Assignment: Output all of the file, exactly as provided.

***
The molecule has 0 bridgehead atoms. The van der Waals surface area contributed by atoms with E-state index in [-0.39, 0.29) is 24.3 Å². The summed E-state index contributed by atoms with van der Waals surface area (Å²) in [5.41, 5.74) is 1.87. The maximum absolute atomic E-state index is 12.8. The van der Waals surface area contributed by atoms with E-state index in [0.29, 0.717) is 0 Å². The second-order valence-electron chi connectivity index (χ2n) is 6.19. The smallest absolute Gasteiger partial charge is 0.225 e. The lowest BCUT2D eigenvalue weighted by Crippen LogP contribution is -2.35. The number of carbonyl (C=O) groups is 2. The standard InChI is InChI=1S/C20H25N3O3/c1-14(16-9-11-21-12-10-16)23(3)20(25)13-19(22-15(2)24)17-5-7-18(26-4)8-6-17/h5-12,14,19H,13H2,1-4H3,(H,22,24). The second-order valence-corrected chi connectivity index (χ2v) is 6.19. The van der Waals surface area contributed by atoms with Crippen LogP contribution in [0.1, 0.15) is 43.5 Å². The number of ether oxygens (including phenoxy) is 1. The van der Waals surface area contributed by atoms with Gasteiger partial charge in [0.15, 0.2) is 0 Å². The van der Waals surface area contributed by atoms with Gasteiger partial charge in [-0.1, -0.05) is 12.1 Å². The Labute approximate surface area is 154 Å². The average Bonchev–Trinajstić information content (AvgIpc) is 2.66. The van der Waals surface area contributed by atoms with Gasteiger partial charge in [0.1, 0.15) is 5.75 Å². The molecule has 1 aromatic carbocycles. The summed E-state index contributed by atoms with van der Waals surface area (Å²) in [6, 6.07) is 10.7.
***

The molecule has 0 bridgehead atoms. The van der Waals surface area contributed by atoms with E-state index in [-0.39, 0.29) is 24.3 Å². The summed E-state index contributed by atoms with van der Waals surface area (Å²) in [5.41, 5.74) is 1.87. The maximum absolute atomic E-state index is 12.8. The van der Waals surface area contributed by atoms with E-state index in [0.29, 0.717) is 0 Å². The second-order valence-electron chi connectivity index (χ2n) is 6.19. The smallest absolute Gasteiger partial charge is 0.225 e. The lowest BCUT2D eigenvalue weighted by Crippen LogP contribution is -2.35. The number of carbonyl (C=O) groups is 2. The standard InChI is InChI=1S/C20H25N3O3/c1-14(16-9-11-21-12-10-16)23(3)20(25)13-19(22-15(2)24)17-5-7-18(26-4)8-6-17/h5-12,14,19H,13H2,1-4H3,(H,22,24). The second-order valence-corrected chi connectivity index (χ2v) is 6.19. The van der Waals surface area contributed by atoms with Crippen LogP contribution in [0.1, 0.15) is 43.5 Å². The number of ether oxygens (including phenoxy) is 1. The van der Waals surface area contributed by atoms with Gasteiger partial charge in [0.15, 0.2) is 0 Å². The van der Waals surface area contributed by atoms with Gasteiger partial charge in [-0.1, -0.05) is 12.1 Å². The Labute approximate surface area is 154 Å². The average Bonchev–Trinajstić information content (AvgIpc) is 2.66. The van der Waals surface area contributed by atoms with Gasteiger partial charge in [0.1, 0.15) is 5.75 Å². The molecule has 1 aromatic carbocycles. The summed E-state index contributed by atoms with van der Waals surface area (Å²) in [6, 6.07) is 10.7.